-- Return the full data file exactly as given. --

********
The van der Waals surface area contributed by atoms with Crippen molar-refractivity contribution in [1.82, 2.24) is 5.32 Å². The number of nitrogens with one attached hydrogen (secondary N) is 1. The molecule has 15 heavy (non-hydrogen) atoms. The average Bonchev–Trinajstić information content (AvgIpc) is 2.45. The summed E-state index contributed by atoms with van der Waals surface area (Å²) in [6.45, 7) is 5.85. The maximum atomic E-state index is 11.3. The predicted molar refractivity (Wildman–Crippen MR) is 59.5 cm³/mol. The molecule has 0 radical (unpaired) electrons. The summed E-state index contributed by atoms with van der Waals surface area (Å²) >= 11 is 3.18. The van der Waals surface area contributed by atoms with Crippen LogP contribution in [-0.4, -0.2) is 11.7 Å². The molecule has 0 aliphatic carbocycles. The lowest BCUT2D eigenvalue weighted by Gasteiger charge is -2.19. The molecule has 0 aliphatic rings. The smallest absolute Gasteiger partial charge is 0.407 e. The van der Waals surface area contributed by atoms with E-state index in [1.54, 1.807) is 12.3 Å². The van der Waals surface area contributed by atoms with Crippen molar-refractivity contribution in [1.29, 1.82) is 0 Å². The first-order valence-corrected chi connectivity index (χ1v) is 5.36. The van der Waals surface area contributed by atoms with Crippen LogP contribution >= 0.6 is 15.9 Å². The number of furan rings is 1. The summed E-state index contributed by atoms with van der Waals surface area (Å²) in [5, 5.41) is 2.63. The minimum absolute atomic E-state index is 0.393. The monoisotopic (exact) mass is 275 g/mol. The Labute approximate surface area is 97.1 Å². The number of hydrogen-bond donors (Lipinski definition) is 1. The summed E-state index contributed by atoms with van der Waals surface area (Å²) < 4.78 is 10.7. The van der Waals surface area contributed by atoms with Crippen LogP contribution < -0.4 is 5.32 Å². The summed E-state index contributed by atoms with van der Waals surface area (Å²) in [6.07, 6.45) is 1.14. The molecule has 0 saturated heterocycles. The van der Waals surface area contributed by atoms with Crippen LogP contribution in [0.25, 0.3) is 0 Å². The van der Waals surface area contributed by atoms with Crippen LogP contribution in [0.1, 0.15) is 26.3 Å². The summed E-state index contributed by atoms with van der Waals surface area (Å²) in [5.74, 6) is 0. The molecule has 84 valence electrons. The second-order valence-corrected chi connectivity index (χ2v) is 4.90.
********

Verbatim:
The van der Waals surface area contributed by atoms with Crippen molar-refractivity contribution in [1.82, 2.24) is 5.32 Å². The number of nitrogens with one attached hydrogen (secondary N) is 1. The molecule has 15 heavy (non-hydrogen) atoms. The average Bonchev–Trinajstić information content (AvgIpc) is 2.45. The summed E-state index contributed by atoms with van der Waals surface area (Å²) in [6.45, 7) is 5.85. The maximum atomic E-state index is 11.3. The predicted molar refractivity (Wildman–Crippen MR) is 59.5 cm³/mol. The molecule has 0 radical (unpaired) electrons. The summed E-state index contributed by atoms with van der Waals surface area (Å²) >= 11 is 3.18. The van der Waals surface area contributed by atoms with Crippen LogP contribution in [-0.4, -0.2) is 11.7 Å². The molecule has 0 aliphatic carbocycles. The lowest BCUT2D eigenvalue weighted by Gasteiger charge is -2.19. The molecule has 0 aliphatic rings. The smallest absolute Gasteiger partial charge is 0.407 e. The van der Waals surface area contributed by atoms with E-state index in [1.54, 1.807) is 12.3 Å². The van der Waals surface area contributed by atoms with Crippen molar-refractivity contribution in [1.29, 1.82) is 0 Å². The first-order valence-corrected chi connectivity index (χ1v) is 5.36. The van der Waals surface area contributed by atoms with Crippen LogP contribution >= 0.6 is 15.9 Å². The number of furan rings is 1. The summed E-state index contributed by atoms with van der Waals surface area (Å²) in [5, 5.41) is 2.63. The minimum absolute atomic E-state index is 0.393. The monoisotopic (exact) mass is 275 g/mol. The Labute approximate surface area is 97.1 Å². The number of hydrogen-bond donors (Lipinski definition) is 1. The summed E-state index contributed by atoms with van der Waals surface area (Å²) < 4.78 is 10.7. The van der Waals surface area contributed by atoms with Crippen LogP contribution < -0.4 is 5.32 Å². The summed E-state index contributed by atoms with van der Waals surface area (Å²) in [6.07, 6.45) is 1.14. The molecule has 0 saturated heterocycles. The van der Waals surface area contributed by atoms with Crippen LogP contribution in [0.25, 0.3) is 0 Å². The van der Waals surface area contributed by atoms with Crippen LogP contribution in [0.1, 0.15) is 26.3 Å². The summed E-state index contributed by atoms with van der Waals surface area (Å²) in [5.74, 6) is 0. The molecule has 84 valence electrons. The second-order valence-corrected chi connectivity index (χ2v) is 4.90.